Rear Admiral Busick is married to Sarah Mullikin of West Lafayette, Indiana. He has three sons, Paul, Jr., Don and Thomas.

Dr. Vinh Cam

Dr. Vinh Cam, of Greenwich, Connecticut, is a consultant working with companies and non-governmental organizations on airborne toxins, hazardous waste management and environmental and occupational health matters. Among her professional work experiences, Dr. Cam was Adjunct Professor of Management Science at Pace University, did clinical research on autoimmune diseases at Rockefeller University and worked in the Environmental Protection Agency for 11 years, developing an expertise in air toxics and health risk assessments. Dr. Cam has also participated in medical missions to Vietnam, in the Commission on the Status of Women for the Fourth World Conference on Women in Beijing, the World Summit for Social Development in Copenhagen and the International Conference on Population and Development in Cairo. She has a Doctorate in Cellular Immunology/Immunotoxicology from New York University, and a Masters in Business Administration from Bernard M. Baruch College.

Lieutenant General (Retired) Marc Anthony Cisneros

Marc Anthony Cisneros, of Premont, Texas, is President of Texas A & M University�Kingsville Campus, and a retired Lieutenant General, United States Army. He entered the Army as a 2nd Lieutenant in 1961, and over the course of 34 years had a number of assignments throughout the United States and abroad, including two tours in Vietnam. He served as Commanding General, US Army South (Republic of Panama) during Operation Just Cause in 1989-1990. From 1992 to 1994, he was the Deputy Inspector General for Investigations and Oversight in the Office of the Secretary of the Army before his service as Commanding General of the Fifth United States Army, and subsequent retirement in 1996. In 1997, he was named one of the "100 Most Influential Hispanics" by Hispanic Business Magazine. General Cisneros graduated from St. Mary's University in San Antonio.

Command Sergeant Major (Retired) David W. Moore

David W. Moore, of Aurora, Illinois, was appointed County Coroner, Kane County, Illinois, in February 1999. Previously, he served as Lead Criminal Investigator assigned to the State Attorney's Office and a Kane County Deputy Sheriff. In his 28 years in law enforcement, Mr. Moore has had a wide variety of assignments, including criminal investigations and commanding the "bomb squad". In May 1998, Mr. Moore retired as a Command Sergeant Major from the United States Army Reserve with 35 years of military service. He was on active duty in both Vietnam and the Persian Gulf War, and has received multiple decorations for his service. Mr. Moore received his Bachelor of Arts in Criminal/Social Justice from Lewis University, Romeoville, Illinois.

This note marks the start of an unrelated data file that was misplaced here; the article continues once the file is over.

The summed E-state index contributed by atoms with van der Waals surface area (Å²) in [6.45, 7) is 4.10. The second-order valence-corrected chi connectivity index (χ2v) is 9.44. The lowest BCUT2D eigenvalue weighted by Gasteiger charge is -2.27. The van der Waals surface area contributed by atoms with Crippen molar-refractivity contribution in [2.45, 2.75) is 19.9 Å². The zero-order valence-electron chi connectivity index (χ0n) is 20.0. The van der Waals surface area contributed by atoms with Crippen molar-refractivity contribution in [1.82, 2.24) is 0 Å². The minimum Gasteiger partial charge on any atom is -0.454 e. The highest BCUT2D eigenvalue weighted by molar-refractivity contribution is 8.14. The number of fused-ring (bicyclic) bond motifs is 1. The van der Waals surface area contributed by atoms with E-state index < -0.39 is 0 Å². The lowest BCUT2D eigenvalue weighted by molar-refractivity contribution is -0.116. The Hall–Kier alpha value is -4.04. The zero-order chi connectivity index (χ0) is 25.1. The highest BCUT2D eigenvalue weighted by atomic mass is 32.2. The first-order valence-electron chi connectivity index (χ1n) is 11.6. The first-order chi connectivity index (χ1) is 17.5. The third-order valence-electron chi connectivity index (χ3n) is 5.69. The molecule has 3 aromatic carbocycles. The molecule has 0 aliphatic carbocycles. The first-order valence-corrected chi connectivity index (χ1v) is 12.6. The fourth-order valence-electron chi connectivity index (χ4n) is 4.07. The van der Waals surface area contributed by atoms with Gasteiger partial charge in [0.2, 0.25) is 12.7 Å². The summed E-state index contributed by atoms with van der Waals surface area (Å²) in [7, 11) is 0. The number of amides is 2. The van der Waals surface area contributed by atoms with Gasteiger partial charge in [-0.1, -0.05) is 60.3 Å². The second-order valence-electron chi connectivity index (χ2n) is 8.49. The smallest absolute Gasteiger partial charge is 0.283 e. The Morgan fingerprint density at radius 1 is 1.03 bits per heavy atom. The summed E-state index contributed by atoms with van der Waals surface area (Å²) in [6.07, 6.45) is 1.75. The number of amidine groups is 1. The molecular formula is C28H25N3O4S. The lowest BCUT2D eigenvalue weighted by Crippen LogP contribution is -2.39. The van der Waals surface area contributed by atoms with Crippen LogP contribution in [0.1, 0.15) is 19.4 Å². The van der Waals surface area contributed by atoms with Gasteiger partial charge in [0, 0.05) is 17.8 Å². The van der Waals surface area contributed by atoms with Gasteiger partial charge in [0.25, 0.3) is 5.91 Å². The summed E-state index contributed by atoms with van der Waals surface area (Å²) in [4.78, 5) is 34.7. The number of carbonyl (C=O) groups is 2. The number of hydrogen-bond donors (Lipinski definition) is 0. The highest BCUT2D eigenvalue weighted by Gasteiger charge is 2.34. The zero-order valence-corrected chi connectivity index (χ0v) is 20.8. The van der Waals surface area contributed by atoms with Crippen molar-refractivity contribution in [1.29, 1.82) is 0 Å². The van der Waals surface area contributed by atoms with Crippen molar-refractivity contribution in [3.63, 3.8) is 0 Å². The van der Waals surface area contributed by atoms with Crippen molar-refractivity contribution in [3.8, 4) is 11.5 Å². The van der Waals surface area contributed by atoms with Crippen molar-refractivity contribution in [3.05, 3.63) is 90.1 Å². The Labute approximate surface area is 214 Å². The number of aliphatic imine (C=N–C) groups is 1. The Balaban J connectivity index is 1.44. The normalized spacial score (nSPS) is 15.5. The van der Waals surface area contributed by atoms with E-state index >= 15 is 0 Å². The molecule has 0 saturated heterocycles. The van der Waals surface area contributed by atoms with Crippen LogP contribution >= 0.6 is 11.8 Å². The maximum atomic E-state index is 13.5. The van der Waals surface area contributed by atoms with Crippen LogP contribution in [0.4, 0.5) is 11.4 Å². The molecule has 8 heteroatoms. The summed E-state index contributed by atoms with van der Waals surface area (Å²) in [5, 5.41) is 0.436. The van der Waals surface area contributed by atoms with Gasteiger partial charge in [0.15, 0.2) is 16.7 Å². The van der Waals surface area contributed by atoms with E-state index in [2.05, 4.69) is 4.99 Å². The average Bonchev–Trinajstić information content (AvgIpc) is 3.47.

Rear Admiral (Retired) Alan M. Steinman

Alan M. Steinman, of Dupont, Washington, is a retired Rear Admiral with the United States Public Health Service and the U.S. Coast Guard, and the former Surgeon General of the Coast Guard. For his contributions to health care in this capacity, Admiral Steinman received the United States Armed Forces Distinguished Service Medal. He is an expert on the management of wilderness and environmental emergencies, and has published and presented extensively on the topic. Over the course of his 25-year Coast Guard career, Admiral Steinman developed and conducted numerous testing procedures for survival under hostile circumstances. He also established a Wellness Program for Coast Guard beneficiaries and employees. Admiral Steinman received a Bachelor of Science from the Massachusetts Institute of Technology, a Masters of Public Health from the University of Washington, and a Doctor of Medicine degree from Stanford University. He currently works as a consultant in occupational and environmental medicine.



Admiral Elmo R. Zumwalt, Jr. (1920-2000)

Elmo R. Zumwalt, Jr., of Arlington, Virginia, was a retired Admiral with the United States Navy and a former member of the Joint Chiefs of Staff. Born on November 29, 1920 in San Francisco, California, Admiral Zumwalt graduated from the United States Naval Academy and became both the youngest four-star admiral in history and the youngest person ever to serve as Chief of Naval Operations. He was Commander of United States Naval Forces in Vietnam from 1968 to 1970, where he served with his son, Naval Officer Elmo Zumwalt III. In 1988, Admiral Zumwalt's son died of cancer related to contact with Agent Orange in Vietnam. My Father, My Son was co-authored in 1986, by Admiral Zumwalt and his late son, and is an account of their Vietnam experiences and the tragedy that resulted. Admiral Zumwalt retired from the Navy in 1974 and served as a member of the President's Foreign Intelligence Advisory Board. He was a Director of a number of corporations, including Dallas Semiconductor, Magellan Aerospace and NL Industries. He was a founder of and served as Chairman of the Marrow Foundation. He also was a member of the U.S. Navy Memorial Foundation, the Ethics and Public Policy Center, the Hudson Institute, and the Council of Foreign Relations. In 1998, the President of the United States awarded Admiral Zumwalt the Medal of Freedom, the nation�s highest civilian honor.

Admiral Zumwalt passed away on January 2, 2000. He was a patriot and a gentleman.